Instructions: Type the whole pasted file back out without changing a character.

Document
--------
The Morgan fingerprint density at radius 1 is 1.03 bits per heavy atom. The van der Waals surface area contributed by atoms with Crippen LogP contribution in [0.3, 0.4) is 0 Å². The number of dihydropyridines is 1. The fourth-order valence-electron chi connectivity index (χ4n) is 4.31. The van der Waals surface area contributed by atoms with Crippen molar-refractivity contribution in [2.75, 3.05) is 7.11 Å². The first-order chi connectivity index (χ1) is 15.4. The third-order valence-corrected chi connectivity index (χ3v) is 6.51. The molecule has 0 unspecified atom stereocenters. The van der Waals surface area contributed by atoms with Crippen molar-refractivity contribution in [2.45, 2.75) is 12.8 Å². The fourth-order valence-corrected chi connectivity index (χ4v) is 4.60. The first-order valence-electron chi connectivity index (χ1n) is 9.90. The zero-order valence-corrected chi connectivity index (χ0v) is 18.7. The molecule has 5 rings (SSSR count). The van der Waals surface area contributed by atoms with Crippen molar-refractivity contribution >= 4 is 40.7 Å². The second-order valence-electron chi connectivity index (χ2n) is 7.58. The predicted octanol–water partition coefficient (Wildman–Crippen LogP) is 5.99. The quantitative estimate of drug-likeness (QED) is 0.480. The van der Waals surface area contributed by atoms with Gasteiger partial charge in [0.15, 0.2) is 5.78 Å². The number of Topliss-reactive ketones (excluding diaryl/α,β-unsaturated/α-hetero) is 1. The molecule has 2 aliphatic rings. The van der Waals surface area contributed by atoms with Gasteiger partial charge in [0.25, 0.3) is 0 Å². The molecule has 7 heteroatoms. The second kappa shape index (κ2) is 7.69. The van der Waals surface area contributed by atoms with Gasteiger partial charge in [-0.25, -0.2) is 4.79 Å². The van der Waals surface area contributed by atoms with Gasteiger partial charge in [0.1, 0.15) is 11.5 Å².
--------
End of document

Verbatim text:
The Morgan fingerprint density at radius 1 is 1.03 bits per heavy atom. The van der Waals surface area contributed by atoms with Crippen LogP contribution in [0.3, 0.4) is 0 Å². The number of dihydropyridines is 1. The fourth-order valence-electron chi connectivity index (χ4n) is 4.31. The van der Waals surface area contributed by atoms with Crippen molar-refractivity contribution in [2.75, 3.05) is 7.11 Å². The first-order chi connectivity index (χ1) is 15.4. The third-order valence-corrected chi connectivity index (χ3v) is 6.51. The molecule has 0 unspecified atom stereocenters. The van der Waals surface area contributed by atoms with Crippen molar-refractivity contribution in [2.45, 2.75) is 12.8 Å². The fourth-order valence-corrected chi connectivity index (χ4v) is 4.60. The first-order valence-electron chi connectivity index (χ1n) is 9.90. The zero-order valence-corrected chi connectivity index (χ0v) is 18.7. The molecule has 5 rings (SSSR count). The van der Waals surface area contributed by atoms with Crippen molar-refractivity contribution >= 4 is 40.7 Å². The second-order valence-electron chi connectivity index (χ2n) is 7.58. The predicted octanol–water partition coefficient (Wildman–Crippen LogP) is 5.99. The quantitative estimate of drug-likeness (QED) is 0.480. The van der Waals surface area contributed by atoms with Gasteiger partial charge in [0.15, 0.2) is 5.78 Å². The number of Topliss-reactive ketones (excluding diaryl/α,β-unsaturated/α-hetero) is 1. The molecule has 2 aliphatic rings. The van der Waals surface area contributed by atoms with Gasteiger partial charge in [0.25, 0.3) is 0 Å². The molecule has 7 heteroatoms. The second kappa shape index (κ2) is 7.69. The van der Waals surface area contributed by atoms with Gasteiger partial charge in [-0.25, -0.2) is 4.79 Å². The van der Waals surface area contributed by atoms with Gasteiger partial charge in [0.1, 0.15) is 11.5 Å².